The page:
The £160,000-a-year boss of the under-fire Passport Office was today facing questions over why she lives more than 100 miles away from its London headquarters, as customer services teams continue to work from home.
Abi Tierney, 48, who was appointed as director-general in early 2020 when the pandemic began, lives with her two young sons in a Leicestershire village. She is battling to control the passport renewal chaos which has seen 700,000 outstanding applications still to clear amid fears over a summer of cancelled holidays for Britons.
Home Office sources said Dr Tierney, who is responsible for leading 3,500 Passport Office staff, spends most of her time working at its centres around Britain – including in London, where the headquarters is located in Victoria.
However the Daily Telegraph claimed today that a resident of the Leicestershire village where Dr Tierney lives said she appeared to be based there, 107 miles from London. Conservative former minister David Jones told MailOnline today that the claim ‘underlines the importance of civil servants getting back to the office environment’, adding: ‘It beggars belief that any senior official would be staying at home when her office is so clearly in crisis.’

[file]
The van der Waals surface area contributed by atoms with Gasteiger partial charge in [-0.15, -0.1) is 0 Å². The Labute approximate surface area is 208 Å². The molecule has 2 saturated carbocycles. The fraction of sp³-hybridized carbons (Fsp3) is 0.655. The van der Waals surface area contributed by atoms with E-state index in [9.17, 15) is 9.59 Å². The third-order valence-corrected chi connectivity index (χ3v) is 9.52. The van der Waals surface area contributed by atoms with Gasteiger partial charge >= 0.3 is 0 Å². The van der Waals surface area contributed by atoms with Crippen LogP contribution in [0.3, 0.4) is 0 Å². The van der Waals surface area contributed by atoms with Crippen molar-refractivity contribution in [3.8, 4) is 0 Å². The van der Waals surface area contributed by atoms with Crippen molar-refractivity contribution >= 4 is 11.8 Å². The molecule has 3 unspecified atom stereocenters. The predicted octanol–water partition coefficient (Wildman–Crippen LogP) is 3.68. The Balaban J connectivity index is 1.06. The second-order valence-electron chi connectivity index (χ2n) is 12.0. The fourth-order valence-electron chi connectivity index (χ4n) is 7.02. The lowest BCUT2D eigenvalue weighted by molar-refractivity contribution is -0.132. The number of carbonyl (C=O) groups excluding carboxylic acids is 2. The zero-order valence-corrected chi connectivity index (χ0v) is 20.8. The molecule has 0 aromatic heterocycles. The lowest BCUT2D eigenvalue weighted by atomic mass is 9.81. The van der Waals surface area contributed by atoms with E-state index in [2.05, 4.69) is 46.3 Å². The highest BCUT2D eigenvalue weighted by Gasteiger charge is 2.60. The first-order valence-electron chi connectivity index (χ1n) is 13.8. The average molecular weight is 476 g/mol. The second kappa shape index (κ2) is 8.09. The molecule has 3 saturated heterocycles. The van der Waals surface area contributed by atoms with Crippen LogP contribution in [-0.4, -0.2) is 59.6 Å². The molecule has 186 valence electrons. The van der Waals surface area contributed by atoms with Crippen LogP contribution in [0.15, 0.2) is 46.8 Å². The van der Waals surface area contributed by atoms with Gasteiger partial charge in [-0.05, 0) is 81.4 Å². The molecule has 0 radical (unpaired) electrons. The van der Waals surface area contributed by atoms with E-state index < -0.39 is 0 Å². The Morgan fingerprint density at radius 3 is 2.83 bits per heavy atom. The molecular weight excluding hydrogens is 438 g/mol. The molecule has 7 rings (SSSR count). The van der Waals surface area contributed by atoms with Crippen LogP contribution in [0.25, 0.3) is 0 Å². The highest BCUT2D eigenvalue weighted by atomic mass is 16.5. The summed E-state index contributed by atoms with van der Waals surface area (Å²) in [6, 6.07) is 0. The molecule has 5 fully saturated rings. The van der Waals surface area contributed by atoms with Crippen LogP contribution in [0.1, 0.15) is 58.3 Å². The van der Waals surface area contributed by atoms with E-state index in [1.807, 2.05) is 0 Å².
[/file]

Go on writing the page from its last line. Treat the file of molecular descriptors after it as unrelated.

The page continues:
Also commenting on claims that Dr Tierney had been working from home, Tory MP Henry Smith said that, unless she had a ‘legitimate medical reason’, it was ‘unacceptable – when the vast majority of people are back at their desks – for her to retain Covid-era working practices’. He said there had been ‘notable deterioration in services’ among government agencies, such as the Passport Office, as officials were slow to return to their offices.
He told MailOnline that Dr Tierney should ‘absolutely’ be setting a better example to her staff, adding: ‘We expect people in leadership positions to demonstrate leadership. I’m concerned this doesn’t appear to be the case here.’
Britons trying to get their passport renewed are furious at being left on hold for hours before being told by customer services staff working from home that they cannot access files to provide an update on applications.
Among them is Mohammad Reza, a dual British-Iranian national, who told the newspaper while queuing at the Passport Office for his son’s documents: ‘I got through to the customer service after four hours on hold.